See also


  1. Unless provided, references and details on data provided in the table can be found within the individual state and territory articles.
  2. Perth was defined as the capital by statute in 2016: City of Perth Act 2016 (WA) in AustLII.
  3. 1 2 3 4 5 The national Flag of Australia (converted).svg Flag of Australia is used in territories that have no flag of their own.
  4. Under the definitions in ISO 3166-1, the AAT is covered by the Antarctican ISO 3166-1 alpha-2 code "AQ".
  5. No permanent population, research station with fluctuating staff numbers.
  6. 1 2 3 Part of geographic Australia
  7. No permanent population, weather monitoring station generally with four staff.

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The Department of Territories was an Australian government department that existed between May 1951 and February 1968.

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Mainland Australia is the main land mass of the Commonwealth of Australia excluding Tasmania and other offshore islands and external territories. The land mass also constitutes the mainland of the Australian continent, and the term, along with continental Australia, can be used in a geographic sense to exclude surrounding continental islands. Generally, the term is applied to the states of New South Wales, Victoria, Queensland, Western Australia, and South Australia, as well as the Northern Territory, Australian Capital Territory, and Jervis Bay Territory.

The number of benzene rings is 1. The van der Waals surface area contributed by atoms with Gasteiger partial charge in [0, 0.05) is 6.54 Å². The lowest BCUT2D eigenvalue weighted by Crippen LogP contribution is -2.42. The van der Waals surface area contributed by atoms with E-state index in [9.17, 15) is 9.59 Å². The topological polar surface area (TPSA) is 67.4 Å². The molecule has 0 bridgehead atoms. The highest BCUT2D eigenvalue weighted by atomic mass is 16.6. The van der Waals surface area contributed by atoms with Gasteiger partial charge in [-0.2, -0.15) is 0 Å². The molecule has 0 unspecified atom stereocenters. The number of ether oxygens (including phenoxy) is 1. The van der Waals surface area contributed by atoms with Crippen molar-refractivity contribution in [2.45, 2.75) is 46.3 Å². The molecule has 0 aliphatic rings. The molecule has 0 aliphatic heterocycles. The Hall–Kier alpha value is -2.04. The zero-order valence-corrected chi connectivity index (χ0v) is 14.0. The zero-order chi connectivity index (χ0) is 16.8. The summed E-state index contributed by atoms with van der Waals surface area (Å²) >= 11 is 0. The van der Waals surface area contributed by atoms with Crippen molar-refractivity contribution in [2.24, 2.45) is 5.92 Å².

1. Pink, Brian (2010). "Definition of Australia". Australian Standard Geographical Classification (ASGC) (Report). Australian Bureau of Statistics. p. 5.
  2. ISO 3166-2:AU (ISO 3166-2 codes for the states and territories of Australia)
  3. "3101.0 – Australian Demographic Statistics, Mar 2016". Australian Bureau of Statistics. 22 September 2016. Retrieved 1 November 2016.
  5. 1 2 "Area of Australia – States and Territories". Geoscience Australia: National Location Information. Geoscience Australia . Retrieved 2 November 2016.
  11. 1 2 Ling, Ted. "Dividing the Territory, 1926–31". Commonwealth Government Records about the Northern Territory. National Archives of Australia. Retrieved 28 September 2018.
  12. A.H. McLintock (ed), An Encyclopaedia of New Zealand, 3 vols, Wellington, NZ:R.E. Owen, Government Printer, 1966, vol 3 p. 526.'
  13. Constitution of Australia, section 122
  14. Jervis Bay Territory Acceptance Act 1915 (Cth).
  15. "Jervis Bay Territory Governance and Administration". The Department of Regional Australia, Local Government, Arts and Sport. Retrieved 17 January 2013. Although the Jervis Bay Territory is not part of the Australian Capital Territory, the laws of the ACT apply, insofar as they are applicable and, providing they are not inconsistent with an Ordinance, in the Territory by virtue of the 'Jervis Bay Acceptance Act 1915'
  17. Australian Bureau of Statistics (27 June 2017). "Australian Capital Territory". 2016 Census QuickStats. Retrieved 2 July 2017. Blue pencil.svg
  18. Australian Bureau of Statistics (27 June 2017). "New South Wales". 2016 Census QuickStats. Retrieved 2 July 2017. Blue pencil.svg
  19. Australian Bureau of Statistics (27 June 2017). "Northern Territory". 2016 Census QuickStats. Retrieved 2 July 2017. Blue pencil.svg
  20. Australian Bureau of Statistics (27 June 2017). "Queensland". 2016 Census QuickStats. Retrieved 2 July 2017. Blue pencil.svg
  21. Australian Bureau of Statistics (27 June 2017). "South Australia". 2016 Census QuickStats. Retrieved 2 July 2017. Blue pencil.svg
  22. Australian Bureau of Statistics (27 June 2017). "Tasmania". 2016 Census QuickStats. Retrieved 2 July 2017. Blue pencil.svg
  23. Australian Bureau of Statistics (27 June 2017). "Victoria". 2016 Census QuickStats. Retrieved 2 July 2017. Blue pencil.svg
  24. Australian Bureau of Statistics (31 October 2012). "Western Australia". 2011 Census QuickStats. Retrieved 12 February 2013. Blue pencil.svg